"Ways of Seeing": Based on the BBC Television Series : Based on the BBC Television Series
"Seeing comes before words. The child looks and recognizes before it can speak.""But there is also another sense in which seeing comes before words. It is seeing which establishes our place in the surrounding world; we explain that world with words, but word can never undo the fact that we are surrounded by it. The relation between what we see and what we know is never settled."John Berger's "Ways of Seeing" is one of the most stimulating and the most influential books on art in any language. First published in 1972, it was based on the BBC television series about which the "London Sunday Times" critic commented: "This is an eye-opener in more ways than one: by concentrating on how we look at paintings ...he will almost certainly change the way you look at pictures." By now he has.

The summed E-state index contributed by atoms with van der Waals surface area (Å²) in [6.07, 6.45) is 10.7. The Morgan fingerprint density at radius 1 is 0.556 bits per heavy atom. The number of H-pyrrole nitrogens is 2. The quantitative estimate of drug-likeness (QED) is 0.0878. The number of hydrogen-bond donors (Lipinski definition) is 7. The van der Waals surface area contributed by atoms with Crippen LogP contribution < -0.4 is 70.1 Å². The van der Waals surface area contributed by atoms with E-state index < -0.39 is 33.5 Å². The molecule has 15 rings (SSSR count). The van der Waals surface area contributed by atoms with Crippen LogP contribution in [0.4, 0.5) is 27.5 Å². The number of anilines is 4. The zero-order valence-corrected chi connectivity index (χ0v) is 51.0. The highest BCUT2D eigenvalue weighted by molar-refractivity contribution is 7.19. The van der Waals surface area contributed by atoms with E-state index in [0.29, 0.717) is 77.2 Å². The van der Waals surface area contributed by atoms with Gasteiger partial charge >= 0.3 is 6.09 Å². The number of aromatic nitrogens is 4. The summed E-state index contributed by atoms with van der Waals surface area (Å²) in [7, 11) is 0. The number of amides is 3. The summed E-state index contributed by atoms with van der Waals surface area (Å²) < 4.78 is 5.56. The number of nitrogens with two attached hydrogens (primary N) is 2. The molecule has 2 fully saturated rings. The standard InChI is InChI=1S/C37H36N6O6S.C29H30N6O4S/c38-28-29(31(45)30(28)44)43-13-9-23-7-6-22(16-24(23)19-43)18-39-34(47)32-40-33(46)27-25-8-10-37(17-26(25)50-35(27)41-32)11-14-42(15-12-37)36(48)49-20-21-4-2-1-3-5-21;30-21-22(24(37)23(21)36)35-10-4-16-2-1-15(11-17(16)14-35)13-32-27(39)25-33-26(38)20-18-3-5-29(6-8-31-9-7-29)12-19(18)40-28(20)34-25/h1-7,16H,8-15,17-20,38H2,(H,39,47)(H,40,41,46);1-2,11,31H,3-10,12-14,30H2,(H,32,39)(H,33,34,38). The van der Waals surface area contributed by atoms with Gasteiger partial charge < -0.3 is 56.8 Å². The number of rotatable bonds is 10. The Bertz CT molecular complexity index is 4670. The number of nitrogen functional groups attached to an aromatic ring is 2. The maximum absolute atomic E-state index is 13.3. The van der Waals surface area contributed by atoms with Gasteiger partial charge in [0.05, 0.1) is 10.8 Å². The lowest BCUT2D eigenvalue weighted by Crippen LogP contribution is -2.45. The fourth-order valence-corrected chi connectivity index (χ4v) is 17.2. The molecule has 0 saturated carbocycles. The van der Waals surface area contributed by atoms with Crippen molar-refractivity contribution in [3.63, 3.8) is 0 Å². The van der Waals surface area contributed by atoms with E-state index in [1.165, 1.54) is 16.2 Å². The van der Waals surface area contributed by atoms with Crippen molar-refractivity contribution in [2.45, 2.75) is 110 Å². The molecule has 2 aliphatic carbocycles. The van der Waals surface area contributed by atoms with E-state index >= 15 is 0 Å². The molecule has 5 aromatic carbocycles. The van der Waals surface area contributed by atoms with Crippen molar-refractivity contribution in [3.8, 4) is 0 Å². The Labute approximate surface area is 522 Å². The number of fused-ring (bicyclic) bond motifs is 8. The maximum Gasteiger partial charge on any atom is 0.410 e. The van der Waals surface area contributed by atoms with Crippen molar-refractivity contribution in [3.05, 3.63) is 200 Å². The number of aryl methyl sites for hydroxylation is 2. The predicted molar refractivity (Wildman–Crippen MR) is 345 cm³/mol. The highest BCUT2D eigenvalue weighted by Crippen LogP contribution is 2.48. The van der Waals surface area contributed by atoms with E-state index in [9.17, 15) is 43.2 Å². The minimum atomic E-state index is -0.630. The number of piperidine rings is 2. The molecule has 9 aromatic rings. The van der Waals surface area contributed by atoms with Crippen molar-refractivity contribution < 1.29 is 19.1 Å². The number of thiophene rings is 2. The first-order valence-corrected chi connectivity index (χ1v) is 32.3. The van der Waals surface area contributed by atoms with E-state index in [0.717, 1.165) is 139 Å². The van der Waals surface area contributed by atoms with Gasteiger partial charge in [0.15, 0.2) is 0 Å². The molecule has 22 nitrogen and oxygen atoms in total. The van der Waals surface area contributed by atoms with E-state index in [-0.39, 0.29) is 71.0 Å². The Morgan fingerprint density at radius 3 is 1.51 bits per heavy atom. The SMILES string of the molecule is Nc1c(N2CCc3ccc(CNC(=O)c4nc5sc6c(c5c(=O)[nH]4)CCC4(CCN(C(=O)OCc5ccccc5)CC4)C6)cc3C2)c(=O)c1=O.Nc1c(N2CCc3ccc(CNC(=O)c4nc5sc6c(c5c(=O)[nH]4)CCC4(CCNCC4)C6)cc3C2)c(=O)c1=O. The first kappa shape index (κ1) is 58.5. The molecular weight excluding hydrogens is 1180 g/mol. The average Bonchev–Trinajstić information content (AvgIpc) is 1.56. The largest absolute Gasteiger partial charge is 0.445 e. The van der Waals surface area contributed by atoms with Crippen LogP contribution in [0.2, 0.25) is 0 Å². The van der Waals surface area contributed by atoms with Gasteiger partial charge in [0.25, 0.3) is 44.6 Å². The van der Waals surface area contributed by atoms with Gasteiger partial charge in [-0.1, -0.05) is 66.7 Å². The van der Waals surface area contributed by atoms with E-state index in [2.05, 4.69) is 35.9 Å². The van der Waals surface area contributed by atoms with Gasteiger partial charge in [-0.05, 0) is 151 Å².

- Paperback | 176 pages
- 132.08 x 195.58 x 17.78mm | 362.87g
- 01 Jan 1995
- Penguin Books Ltd
- London, United Kingdom
- Media tie-in
- TV tie-in ed
- illustrations, portraits
About John Berger
John Berger was born in London in 1926. He is well known for his novels & stories as well as for his works of nonfiction, including several volumes of art criticism. His first novel, "A Painter of Our Time", was published in 1958, & since then his books have included the novel "G.", which won the Booker Prize in 1972. In 1962 he left Britain permanently, and he lives in a small village in the French Alps.
"The influence of the series and the book . . . was enormous . . . It opened up for general attention to areas of cultural study that are now commonplace." --Geoff Dyer "Berger has the ability to cut right through the mystification of the professional art critics . . . He is a liberator of images: and once we have allowed the paintings to work on us directly, we are in a much better position to make a meaningful evaluation." --Peter Fuller, Arts Review "Over the past sixty years, the great John Berger -- art critic, essayist, screenwriter, novelist, poet, and artist -- has made immeasurable contributions to our understanding of culture and politics, never more potently than in Ways of Seeing." -The Village Voice